In what is perhaps one of the most intrepid deliveries ever performed, Mexican mother Ines Ramirez Perez performed a Caesarean section on herself on this day in 2000.
One early March evening, Ramirez found herself alone in her one-room cabin high in the mountains of Rio Talea in southern Mexico when the pains of childbirth began. It was dark outside, the cabin had no phone, the nearest clinic was 80 kilometres away over rough roads, and Ramirez’s husband–her only assistant during her previous eight deliveries–was away at a cantina, drinking. Three years earlier, Ramirez had given birth to a dead baby girl and she was determined this unborn child would survive.
Finally, at midnight, after 12 long hours of continuous pain, the petite, 40-year-old mother decided to take matters into her own hands. She took several swigs from a bottle of hard liquor, sat down on a low wooden bench, grabbed a 15-centimetre-long kitchen knife and by the light of a single dim bulb, began to cut open her belly. Taking three attempts in about an hour’s time, Ramirez sawed through flesh, fat, and muscle to make a 17-centimetre-long vertical incision, from the bottom of her ribs to her pubic area, to the right of her navel. She then reached inside her own uterus and pulled out a baby boy. Ramirez cut his umbilical cord with a pair of scissors and the exhausted mama promptly passed out.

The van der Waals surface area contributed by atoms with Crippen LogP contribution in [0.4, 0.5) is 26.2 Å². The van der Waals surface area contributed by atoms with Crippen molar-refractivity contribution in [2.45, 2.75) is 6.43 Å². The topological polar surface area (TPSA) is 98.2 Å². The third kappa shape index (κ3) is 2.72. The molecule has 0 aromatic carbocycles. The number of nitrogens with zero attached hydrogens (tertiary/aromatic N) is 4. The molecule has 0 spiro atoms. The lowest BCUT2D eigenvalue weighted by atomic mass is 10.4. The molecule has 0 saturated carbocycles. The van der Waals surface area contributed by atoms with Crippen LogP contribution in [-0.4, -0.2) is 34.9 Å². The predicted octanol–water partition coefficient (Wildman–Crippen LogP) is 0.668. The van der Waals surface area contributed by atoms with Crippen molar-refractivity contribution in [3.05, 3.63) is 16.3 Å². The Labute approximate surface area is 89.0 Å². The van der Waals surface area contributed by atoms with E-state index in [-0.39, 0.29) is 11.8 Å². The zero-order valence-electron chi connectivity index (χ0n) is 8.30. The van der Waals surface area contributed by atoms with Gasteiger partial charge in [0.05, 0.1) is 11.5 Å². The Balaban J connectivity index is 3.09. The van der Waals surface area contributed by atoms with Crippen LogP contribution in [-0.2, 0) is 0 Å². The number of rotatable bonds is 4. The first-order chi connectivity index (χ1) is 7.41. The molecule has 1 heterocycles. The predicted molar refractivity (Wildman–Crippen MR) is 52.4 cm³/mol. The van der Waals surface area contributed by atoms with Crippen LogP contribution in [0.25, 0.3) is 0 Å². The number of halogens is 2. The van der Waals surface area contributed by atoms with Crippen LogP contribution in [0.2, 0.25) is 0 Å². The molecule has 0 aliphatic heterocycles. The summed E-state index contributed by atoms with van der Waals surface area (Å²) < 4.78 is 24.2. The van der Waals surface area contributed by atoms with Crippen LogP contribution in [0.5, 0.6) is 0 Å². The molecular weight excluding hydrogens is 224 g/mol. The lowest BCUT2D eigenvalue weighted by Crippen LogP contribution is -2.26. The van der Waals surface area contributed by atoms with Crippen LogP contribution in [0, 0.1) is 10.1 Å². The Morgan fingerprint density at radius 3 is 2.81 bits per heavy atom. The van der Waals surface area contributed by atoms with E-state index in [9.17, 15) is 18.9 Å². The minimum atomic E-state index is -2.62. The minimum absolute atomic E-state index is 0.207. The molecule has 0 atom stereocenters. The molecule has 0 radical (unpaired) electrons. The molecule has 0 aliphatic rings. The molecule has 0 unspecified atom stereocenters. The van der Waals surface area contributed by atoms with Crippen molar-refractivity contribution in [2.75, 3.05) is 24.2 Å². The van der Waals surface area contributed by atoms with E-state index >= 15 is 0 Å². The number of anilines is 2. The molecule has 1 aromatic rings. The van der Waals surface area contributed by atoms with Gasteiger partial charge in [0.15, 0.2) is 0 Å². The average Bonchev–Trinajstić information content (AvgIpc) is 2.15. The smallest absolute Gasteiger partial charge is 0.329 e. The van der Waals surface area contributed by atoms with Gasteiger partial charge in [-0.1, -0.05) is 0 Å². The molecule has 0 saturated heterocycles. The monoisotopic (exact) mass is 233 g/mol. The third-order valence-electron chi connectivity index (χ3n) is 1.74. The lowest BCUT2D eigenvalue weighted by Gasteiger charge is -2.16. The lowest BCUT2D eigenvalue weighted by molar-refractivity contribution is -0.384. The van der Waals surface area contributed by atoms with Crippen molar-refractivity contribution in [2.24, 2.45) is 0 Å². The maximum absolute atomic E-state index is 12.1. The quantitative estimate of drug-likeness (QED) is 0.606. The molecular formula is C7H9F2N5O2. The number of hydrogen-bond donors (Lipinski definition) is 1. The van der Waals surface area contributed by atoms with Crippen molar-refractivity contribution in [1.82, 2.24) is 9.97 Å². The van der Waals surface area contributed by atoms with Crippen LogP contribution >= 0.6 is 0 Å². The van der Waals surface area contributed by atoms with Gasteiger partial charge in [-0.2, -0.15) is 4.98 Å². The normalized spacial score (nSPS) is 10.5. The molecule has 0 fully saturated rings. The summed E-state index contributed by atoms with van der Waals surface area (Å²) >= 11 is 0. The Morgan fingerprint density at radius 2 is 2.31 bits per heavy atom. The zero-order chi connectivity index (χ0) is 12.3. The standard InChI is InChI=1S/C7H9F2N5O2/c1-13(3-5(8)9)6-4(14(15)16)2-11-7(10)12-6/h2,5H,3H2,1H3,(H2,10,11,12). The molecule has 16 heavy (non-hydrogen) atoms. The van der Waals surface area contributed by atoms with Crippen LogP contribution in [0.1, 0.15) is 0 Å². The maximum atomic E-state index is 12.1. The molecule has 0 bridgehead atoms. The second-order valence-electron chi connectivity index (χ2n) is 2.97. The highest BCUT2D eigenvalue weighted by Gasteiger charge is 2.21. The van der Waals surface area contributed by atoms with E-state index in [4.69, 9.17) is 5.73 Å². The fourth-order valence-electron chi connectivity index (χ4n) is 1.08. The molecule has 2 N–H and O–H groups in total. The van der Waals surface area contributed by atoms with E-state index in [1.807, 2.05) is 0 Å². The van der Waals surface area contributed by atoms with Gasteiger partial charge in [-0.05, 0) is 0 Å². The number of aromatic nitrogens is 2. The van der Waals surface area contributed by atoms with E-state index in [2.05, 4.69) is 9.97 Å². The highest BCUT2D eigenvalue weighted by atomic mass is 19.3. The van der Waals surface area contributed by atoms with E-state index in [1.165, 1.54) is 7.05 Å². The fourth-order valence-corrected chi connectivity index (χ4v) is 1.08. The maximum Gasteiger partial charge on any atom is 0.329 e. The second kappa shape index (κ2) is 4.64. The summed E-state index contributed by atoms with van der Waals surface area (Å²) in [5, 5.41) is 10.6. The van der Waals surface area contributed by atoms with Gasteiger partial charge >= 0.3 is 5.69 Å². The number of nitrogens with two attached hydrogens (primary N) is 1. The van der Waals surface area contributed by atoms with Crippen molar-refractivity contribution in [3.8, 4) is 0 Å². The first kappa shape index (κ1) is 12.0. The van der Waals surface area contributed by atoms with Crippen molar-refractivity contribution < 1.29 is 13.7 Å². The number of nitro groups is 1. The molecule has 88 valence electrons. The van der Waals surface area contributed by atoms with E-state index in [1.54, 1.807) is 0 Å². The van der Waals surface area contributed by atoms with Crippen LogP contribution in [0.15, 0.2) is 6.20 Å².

Describing her experience, Ramírez said, “I couldn’t stand the pain anymore. If my baby was going to die, then I decided I would have to die, too. But if he was going to grow up, I was going to see him grow up, and I was going to be with my child. I thought that God would save both our lives.”
When she regained consciousness, Ramirez bandaged her wound with spare clothing and sent her then six-year-old son, Benito, to get help. Several hours later two village health assistants found Ramirez awake and alert and proceeded to sew her wound. They took mother and baby first to a local clinic, then to the nearest hospital, eight hours away by car, where Ramirez underwent surgery to repair the incision site. A week later, she had another surgery to repair complications arising from damage to her intestines made during her C-section. She was later released from the hospital and made a full recovery.
Ramirez is believed to be the only person in the world to have performed a Caesarean on herself. Her case was so extraordinary that it was reported in the International Journal of Gynecology and Obstetrics.